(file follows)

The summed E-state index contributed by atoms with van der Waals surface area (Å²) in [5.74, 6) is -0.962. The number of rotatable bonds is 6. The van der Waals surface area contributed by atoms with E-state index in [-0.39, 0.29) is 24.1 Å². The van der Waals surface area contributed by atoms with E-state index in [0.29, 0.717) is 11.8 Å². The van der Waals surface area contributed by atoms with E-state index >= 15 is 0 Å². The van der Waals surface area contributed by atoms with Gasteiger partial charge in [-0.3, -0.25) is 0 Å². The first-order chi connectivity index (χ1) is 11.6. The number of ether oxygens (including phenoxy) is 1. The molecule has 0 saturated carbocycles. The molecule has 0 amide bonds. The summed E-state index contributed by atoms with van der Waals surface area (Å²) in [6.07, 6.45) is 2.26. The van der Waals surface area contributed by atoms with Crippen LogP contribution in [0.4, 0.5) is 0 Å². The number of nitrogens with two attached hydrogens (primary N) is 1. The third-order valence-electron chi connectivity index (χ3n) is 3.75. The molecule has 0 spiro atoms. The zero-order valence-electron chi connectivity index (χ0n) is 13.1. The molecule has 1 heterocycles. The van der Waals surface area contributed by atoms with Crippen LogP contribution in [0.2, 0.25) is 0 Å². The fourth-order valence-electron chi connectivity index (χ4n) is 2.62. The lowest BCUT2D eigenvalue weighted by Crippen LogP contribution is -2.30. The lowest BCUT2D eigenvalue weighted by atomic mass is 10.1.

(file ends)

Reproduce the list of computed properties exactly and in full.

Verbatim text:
The summed E-state index contributed by atoms with van der Waals surface area (Å²) in [5.74, 6) is -0.962. The number of rotatable bonds is 6. The van der Waals surface area contributed by atoms with E-state index in [-0.39, 0.29) is 24.1 Å². The van der Waals surface area contributed by atoms with E-state index in [0.29, 0.717) is 11.8 Å². The van der Waals surface area contributed by atoms with E-state index >= 15 is 0 Å². The van der Waals surface area contributed by atoms with Gasteiger partial charge in [-0.3, -0.25) is 0 Å². The first-order chi connectivity index (χ1) is 11.6. The number of ether oxygens (including phenoxy) is 1. The molecule has 0 saturated carbocycles. The molecule has 0 amide bonds. The summed E-state index contributed by atoms with van der Waals surface area (Å²) in [6.07, 6.45) is 2.26. The van der Waals surface area contributed by atoms with Crippen LogP contribution in [0.4, 0.5) is 0 Å². The number of nitrogens with two attached hydrogens (primary N) is 1. The third-order valence-electron chi connectivity index (χ3n) is 3.75. The molecule has 0 spiro atoms. The zero-order valence-electron chi connectivity index (χ0n) is 13.1. The molecule has 1 heterocycles. The van der Waals surface area contributed by atoms with Crippen LogP contribution in [0.2, 0.25) is 0 Å². The fourth-order valence-electron chi connectivity index (χ4n) is 2.62. The lowest BCUT2D eigenvalue weighted by Crippen LogP contribution is -2.30. The lowest BCUT2D eigenvalue weighted by atomic mass is 10.1.